This is not your regular novel and I would not tread lightly into it. It's philosophical content does not make for light reading. It also isn't uplifting or "feel good". But it is a story which will make you think.

    Don't let the negative reviews scare you off. The grammar isn't as tough as Joyce Carol Oates, and I followed the story easily.

    This book got me through the Bar Exam....more info
  • Wow.
    She really is a great writer. I really enjoyed this haunting novel of the future. Written in 1985 - it had many points that made it seem shocking to read today (from the terrorists to the return to the religious right) in its predictions. The end was, I suppose, slightly uplifting, but all in all, it was a truly depressing, but a great read....more info
  • Boorish, offensive, politically correct, a waste of time
    Perhaps the worst book I've ever read. Don't waste your time.

    Criticisms of the book fall into these three categories:

    1) It is boorish, vulgar, and obscene.
    2) It is poorly written. It's not great, or even good literature.
    3) It is politically correct, agenda driven literature, with a preposterous plot.

    Boorish, obscene, poorly written

    Amazon asks reviewers not to use distasteful, vulgar or obscene selections from the book when reviewing a book. Therefore, these quotes are not included in this review. You will have to search elsewhere for examples of these quotes. Nor is one supposed to direct you to the sites, so this information is not provided either. Suffice it to say there is much vulgarity and sexually sadistic imagery, and that this is one of the major problems with the book.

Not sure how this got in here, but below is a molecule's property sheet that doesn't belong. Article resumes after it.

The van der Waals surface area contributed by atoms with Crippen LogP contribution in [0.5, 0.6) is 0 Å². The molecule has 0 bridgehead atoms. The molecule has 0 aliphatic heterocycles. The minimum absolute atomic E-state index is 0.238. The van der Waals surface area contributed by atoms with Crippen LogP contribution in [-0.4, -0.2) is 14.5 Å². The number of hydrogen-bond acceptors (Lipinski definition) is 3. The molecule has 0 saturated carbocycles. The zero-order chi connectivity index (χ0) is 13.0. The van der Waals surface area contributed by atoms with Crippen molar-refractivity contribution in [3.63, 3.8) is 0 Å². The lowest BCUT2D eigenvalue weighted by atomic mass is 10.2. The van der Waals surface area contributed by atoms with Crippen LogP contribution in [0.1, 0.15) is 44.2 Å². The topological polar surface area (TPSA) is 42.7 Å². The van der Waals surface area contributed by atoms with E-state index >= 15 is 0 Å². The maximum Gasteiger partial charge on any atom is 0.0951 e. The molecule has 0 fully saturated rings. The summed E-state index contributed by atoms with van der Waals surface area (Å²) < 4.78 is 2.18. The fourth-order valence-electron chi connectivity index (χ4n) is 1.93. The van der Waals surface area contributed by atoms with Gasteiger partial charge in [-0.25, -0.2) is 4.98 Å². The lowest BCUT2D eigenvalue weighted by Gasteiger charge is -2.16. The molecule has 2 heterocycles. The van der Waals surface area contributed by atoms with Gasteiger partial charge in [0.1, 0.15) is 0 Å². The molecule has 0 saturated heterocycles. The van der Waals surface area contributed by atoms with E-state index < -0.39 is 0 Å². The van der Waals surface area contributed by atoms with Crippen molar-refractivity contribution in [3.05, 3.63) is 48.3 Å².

Poorly written

    Apart from its boorishness, one can make these observations about the writing: The novel feels contrived throughout; it is a paint-by-the-numbers dystopian fantasy. The characters are undeveloped and poorly defined; one doesn't really care what happens to any of them. There is no suspense. There is glacial movement to the so-called plot. All the sexual relationships in the book involve dominating or using another person: there is no genuine love. The author has the most annoying habit of using commas and periods incessantly. It is so boring! When the author writes on page 267 "...I keep going on with this sad and hungry and sordid, this limping and mutilated story... after all you've been through, you deserve all I have left, which is not much..." she is telling the truth! It is the literary equivalent of listening to the drone of a bagpipe with no accompanying melody.

    Politically correct, agenda driven literature

    The book is about a future takeover of the U. S. Government by the "religious right" and the imposition of a totalitarian regime. It's pathologically anti-Christian, "Christo-phobic" one might say.

    The regime lynches abortionists, homosexuals and pornographers. Women can't own property, read, or receive an education. They are only valued for their ability to bear children. For some unexplained reason, most women are infertile. The men with the power, the Commanders, are given "handmaids" (fertile women dressed in nun's habits). A commander, after reading from the Bible and praying to God for help, ceremonially rapes his handmaid, in hopes that she will "bear fruit."

    The author's anti-Christian animus becomes clearer if one adapts the plot: